I received a phone call at 9:00 p.m. that evening from the patient who was at the pharmacy saying they didn’t have lorazepam in stock. It was unclear to me why, if they did not have the medication in stock, no one was responsible enough to call me and request an alternative prescription? I called the pharmacy in response to the patient calling me and ordered another product. However, they did not respond to my question “Why didn’t you call me if the medicine I ordered was not available?”

This week a 63 year old woman with three days of painful urination came to my office. Her urine suggested an infection. I called her pharmacy to phone in a prescription for ampicillin until her culture and sensitivity results were known. The pharmacist said she was too busy to take the call and asked me to leave a message. I waited for the beep and left the message. Thirty six hours later I received a fax to my office telling me that they were out of ampicillin and did not offer an alternative. I immediately called the pharmacy, furious at the delay and prescribed an alternative medication. Once again, if they did not have the ampicillin then why did it take them 36 hours to inform the patient or me? Why was this done by facsimile and not a phone call? The potential for complications of an untreated gram negative urine infection is frightening and life threatening. This should never occur. Then again why isn’t a common inexpensive antibiotic available in South Florida?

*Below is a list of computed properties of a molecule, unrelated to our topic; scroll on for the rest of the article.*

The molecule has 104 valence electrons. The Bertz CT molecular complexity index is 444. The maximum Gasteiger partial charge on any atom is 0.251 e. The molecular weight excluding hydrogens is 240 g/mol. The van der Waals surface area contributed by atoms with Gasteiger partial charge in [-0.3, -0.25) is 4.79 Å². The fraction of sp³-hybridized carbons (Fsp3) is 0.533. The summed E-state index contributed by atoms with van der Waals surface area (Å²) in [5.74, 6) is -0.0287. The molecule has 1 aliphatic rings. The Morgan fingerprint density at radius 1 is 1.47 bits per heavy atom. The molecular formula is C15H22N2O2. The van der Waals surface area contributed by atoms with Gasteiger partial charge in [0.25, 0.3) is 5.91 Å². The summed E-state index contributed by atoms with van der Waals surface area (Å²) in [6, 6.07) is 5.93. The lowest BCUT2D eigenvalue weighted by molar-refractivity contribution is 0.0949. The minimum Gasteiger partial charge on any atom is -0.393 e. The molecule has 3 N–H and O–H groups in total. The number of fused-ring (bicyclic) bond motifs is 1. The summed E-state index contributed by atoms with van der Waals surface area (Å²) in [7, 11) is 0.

This is not very different than the blood pressure medicine Valsartan recall due to production induced impurities. When the recall was announced, I searched my computer and contacted my patients taking this medication to discuss options. For those demented and cognitively impaired patients I first called the pharmacy to ask if their supply was part of the recall. Much to my surprise much of it was under recall but the pharmacy had no intention and felt no professional responsibility to inform the customers who they had sold the tainted product to.

Pharmacists continually stress their professionalism as part of the health care team. These are three recent local examples of their need for improvement.

Statin Related Muscle Pain and Coenzyme Q 10

Statins are used to lower cholesterol levels in an effort to reduce the risk of developing cardiovascular disease. They are used after a patient has exhausted lifestyle changes such as changing their diet to a low cholesterol diet, exercising regularly and losing weight without their cholesterol dropping to levels that are considered acceptable to reduce your risk of vascular events.